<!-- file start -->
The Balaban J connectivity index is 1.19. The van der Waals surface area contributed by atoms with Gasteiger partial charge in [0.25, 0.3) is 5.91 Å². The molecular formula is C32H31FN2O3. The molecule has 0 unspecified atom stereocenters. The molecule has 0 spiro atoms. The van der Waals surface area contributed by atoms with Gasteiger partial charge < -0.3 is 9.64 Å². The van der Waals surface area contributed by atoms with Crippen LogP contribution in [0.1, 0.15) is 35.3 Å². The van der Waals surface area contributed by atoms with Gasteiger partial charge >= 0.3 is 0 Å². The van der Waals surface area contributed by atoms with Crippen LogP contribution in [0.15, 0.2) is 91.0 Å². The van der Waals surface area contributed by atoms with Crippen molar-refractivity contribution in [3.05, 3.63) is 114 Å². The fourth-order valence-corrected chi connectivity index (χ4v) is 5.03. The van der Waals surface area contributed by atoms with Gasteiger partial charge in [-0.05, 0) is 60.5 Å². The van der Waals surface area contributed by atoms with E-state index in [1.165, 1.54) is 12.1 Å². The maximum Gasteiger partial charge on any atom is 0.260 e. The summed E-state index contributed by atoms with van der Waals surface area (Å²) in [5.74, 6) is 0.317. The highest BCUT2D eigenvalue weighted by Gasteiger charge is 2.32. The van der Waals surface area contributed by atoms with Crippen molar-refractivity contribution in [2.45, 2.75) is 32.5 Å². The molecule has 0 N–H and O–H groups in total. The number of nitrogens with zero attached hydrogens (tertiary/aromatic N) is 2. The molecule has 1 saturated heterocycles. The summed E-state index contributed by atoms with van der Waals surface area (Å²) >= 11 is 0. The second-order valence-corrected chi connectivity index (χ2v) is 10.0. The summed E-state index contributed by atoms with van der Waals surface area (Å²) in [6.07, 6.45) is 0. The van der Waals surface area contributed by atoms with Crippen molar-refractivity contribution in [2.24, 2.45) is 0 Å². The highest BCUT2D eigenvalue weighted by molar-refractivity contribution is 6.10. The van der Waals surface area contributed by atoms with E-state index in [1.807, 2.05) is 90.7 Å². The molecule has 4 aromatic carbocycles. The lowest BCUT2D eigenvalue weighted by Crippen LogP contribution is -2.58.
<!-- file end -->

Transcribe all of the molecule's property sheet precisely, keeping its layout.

The Balaban J connectivity index is 1.19. The van der Waals surface area contributed by atoms with Gasteiger partial charge in [0.25, 0.3) is 5.91 Å². The molecular formula is C32H31FN2O3. The molecule has 0 unspecified atom stereocenters. The molecule has 0 spiro atoms. The van der Waals surface area contributed by atoms with Gasteiger partial charge < -0.3 is 9.64 Å². The van der Waals surface area contributed by atoms with Crippen LogP contribution in [0.1, 0.15) is 35.3 Å². The van der Waals surface area contributed by atoms with Gasteiger partial charge >= 0.3 is 0 Å². The van der Waals surface area contributed by atoms with Crippen LogP contribution in [0.15, 0.2) is 91.0 Å². The van der Waals surface area contributed by atoms with Crippen molar-refractivity contribution in [3.05, 3.63) is 114 Å². The fourth-order valence-corrected chi connectivity index (χ4v) is 5.03. The van der Waals surface area contributed by atoms with Gasteiger partial charge in [-0.05, 0) is 60.5 Å². The van der Waals surface area contributed by atoms with E-state index in [1.165, 1.54) is 12.1 Å². The maximum Gasteiger partial charge on any atom is 0.260 e. The summed E-state index contributed by atoms with van der Waals surface area (Å²) in [5.74, 6) is 0.317. The highest BCUT2D eigenvalue weighted by Gasteiger charge is 2.32. The van der Waals surface area contributed by atoms with Crippen molar-refractivity contribution in [2.45, 2.75) is 32.5 Å². The molecule has 0 N–H and O–H groups in total. The number of nitrogens with zero attached hydrogens (tertiary/aromatic N) is 2. The molecule has 1 saturated heterocycles. The summed E-state index contributed by atoms with van der Waals surface area (Å²) >= 11 is 0. The second-order valence-corrected chi connectivity index (χ2v) is 10.0. The summed E-state index contributed by atoms with van der Waals surface area (Å²) in [6.07, 6.45) is 0. The van der Waals surface area contributed by atoms with Crippen molar-refractivity contribution in [2.24, 2.45) is 0 Å². The highest BCUT2D eigenvalue weighted by molar-refractivity contribution is 6.10. The van der Waals surface area contributed by atoms with E-state index in [1.807, 2.05) is 90.7 Å². The molecule has 4 aromatic carbocycles. The lowest BCUT2D eigenvalue weighted by Crippen LogP contribution is -2.58.